Good times! I was in on this again! Still no answers about the event in Berlin though. Were I and my partner in the planning group? Was a supposed to give a speech? When, where and how?

And we never found out. Luckily my brother-in-law lives in Berlin, so we went to stay with him for a few days, that we spent trying to get hold of someone who knew if we had tickets to the event, and what to expect from it. At one o’clock the same day as the launch, we found out that we would have tickets for hanging out in the hallway at to the launch. In the evening, we found out that the planning meetings had been earlier in the day.

It is a weird feeling to be deprived of something that was way more than you expected in the first place. I was super annoyed the whole first hour of the launching event, before I came to terms with it being a great event with fantastic speakers.

What the f**k would I do there on stage with philosophers, economists and European parliamentarians? Probably being to nervous to make any sense at all.

That being said, I do have some concerns about the strategy for DiEM, and because of the vague but still flattering first invitation, I did prepare some things to say that maybe could add a perspective to those of the professional thinkers and talkers on stage last Tuesday. Also, it is about the risk of being ignored, which seems fitting 🙂

Thank you Yanis, for a bold and wonderful initiative and a magic opening night in Berlin. Here is my half finished short speech:

Thank you so much for the opportunity to be a part of this.

The thing I really like about this initiative is that it knows who it is up against and has a plan to succeed.

Many campaigns for social change, be it by NGO:s, leftwing parties or anarchist networks, sadly don’t win. But the even sadder part is that they don’t even plan to win. They plan to influence, raise awareness, ”be part of the solution” or in successful cases win over a majority of the population. And on an individual level feel good about themselves or be part of a team or subculture that they like. That’s okay. But it will not win campaigns.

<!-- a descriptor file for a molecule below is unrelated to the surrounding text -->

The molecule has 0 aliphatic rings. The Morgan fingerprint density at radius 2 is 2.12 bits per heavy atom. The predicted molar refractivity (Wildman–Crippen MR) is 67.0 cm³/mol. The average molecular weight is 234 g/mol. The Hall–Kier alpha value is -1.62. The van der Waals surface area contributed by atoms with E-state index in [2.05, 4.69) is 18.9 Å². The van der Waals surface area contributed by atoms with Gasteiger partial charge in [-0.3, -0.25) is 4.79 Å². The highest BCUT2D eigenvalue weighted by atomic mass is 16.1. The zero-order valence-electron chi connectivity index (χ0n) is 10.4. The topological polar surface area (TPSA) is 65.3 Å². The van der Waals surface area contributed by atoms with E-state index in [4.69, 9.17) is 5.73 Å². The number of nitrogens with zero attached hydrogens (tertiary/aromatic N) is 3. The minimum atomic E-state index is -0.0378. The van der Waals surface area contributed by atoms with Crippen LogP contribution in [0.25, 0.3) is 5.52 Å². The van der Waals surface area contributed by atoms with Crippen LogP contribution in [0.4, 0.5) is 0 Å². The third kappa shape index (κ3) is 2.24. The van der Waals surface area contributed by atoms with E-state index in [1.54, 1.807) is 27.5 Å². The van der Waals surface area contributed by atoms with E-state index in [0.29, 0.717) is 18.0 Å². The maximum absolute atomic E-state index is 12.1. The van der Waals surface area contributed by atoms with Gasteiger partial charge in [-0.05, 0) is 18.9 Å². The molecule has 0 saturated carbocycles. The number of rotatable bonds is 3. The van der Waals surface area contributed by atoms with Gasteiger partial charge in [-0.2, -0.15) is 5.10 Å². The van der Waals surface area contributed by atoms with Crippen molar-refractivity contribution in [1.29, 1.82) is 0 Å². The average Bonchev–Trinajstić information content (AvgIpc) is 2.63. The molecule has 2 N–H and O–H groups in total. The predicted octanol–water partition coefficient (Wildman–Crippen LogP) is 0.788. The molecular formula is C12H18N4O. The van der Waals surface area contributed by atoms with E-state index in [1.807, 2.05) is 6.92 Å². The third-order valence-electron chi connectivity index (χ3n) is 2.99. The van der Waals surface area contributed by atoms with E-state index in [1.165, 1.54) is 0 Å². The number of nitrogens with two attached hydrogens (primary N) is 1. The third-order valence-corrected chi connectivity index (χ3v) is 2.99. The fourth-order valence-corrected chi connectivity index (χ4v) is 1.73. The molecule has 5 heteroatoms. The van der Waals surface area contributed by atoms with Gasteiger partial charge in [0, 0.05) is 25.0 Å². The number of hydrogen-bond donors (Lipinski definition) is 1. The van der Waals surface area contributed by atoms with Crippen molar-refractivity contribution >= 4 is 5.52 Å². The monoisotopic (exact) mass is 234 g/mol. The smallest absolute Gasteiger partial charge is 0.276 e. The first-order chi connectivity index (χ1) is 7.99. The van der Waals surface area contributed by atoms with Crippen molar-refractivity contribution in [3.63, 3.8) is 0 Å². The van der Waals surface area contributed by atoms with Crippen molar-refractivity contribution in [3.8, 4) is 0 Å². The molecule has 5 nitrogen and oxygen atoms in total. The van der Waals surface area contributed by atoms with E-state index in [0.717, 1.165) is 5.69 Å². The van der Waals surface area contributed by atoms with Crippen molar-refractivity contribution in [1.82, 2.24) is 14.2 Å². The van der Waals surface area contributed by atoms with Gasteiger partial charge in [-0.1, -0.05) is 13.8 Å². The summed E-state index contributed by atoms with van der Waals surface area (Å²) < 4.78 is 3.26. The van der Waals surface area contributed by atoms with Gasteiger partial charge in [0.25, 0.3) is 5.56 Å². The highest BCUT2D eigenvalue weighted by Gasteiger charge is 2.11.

My hardest lesson as an activist comes from the mobilisation against the war on Iraq. We had all the facts on our side. We organised the biggest global demonstrations in history. But we didn’t win. Why? Because being right and having the majority on your side isn’t always enough.

We saw the same thing in Greece this summer. A majority wasn’t enough win the fight against the powers of Europe.

The reason is simple. Being in power basically means having the power to ignore other people.

That is why every movement that wants to fundamentally challenge power structures in society has to have some kind of leverage.

The labour movement had the capacity of shutting down the production. The suffragettes to disrupt the political process.

The greatest threat to our movement is not that they crush us, but that they simply ignore us.

And we need to find ways to make that impossible.

The good news is that other movements has paved the way for us. We can’t simply copy their methods, but we can build on experiences of successful campaigns for social change by:

  • Setting up parallel institutions that can’t be ignored
  • Disobeying their laws and regulations and
  • Stopping their oppressive practices

Stopping things can be done in many ways, and together we need to plan for actions that corresponds with our aims and goals. Some general ideas are to:

  • Physically blockade their institutions
  • Occupy their centres of power and
  • Hack their secret documents and make them public

In short, to paraphrase the Occupy Wall Street activist David Graeber:

”Acting as is if we were already free”.

I think this gathering is a first promising step in the direction of freedom.

Now lets take the next step and make our demands impossible to ignore.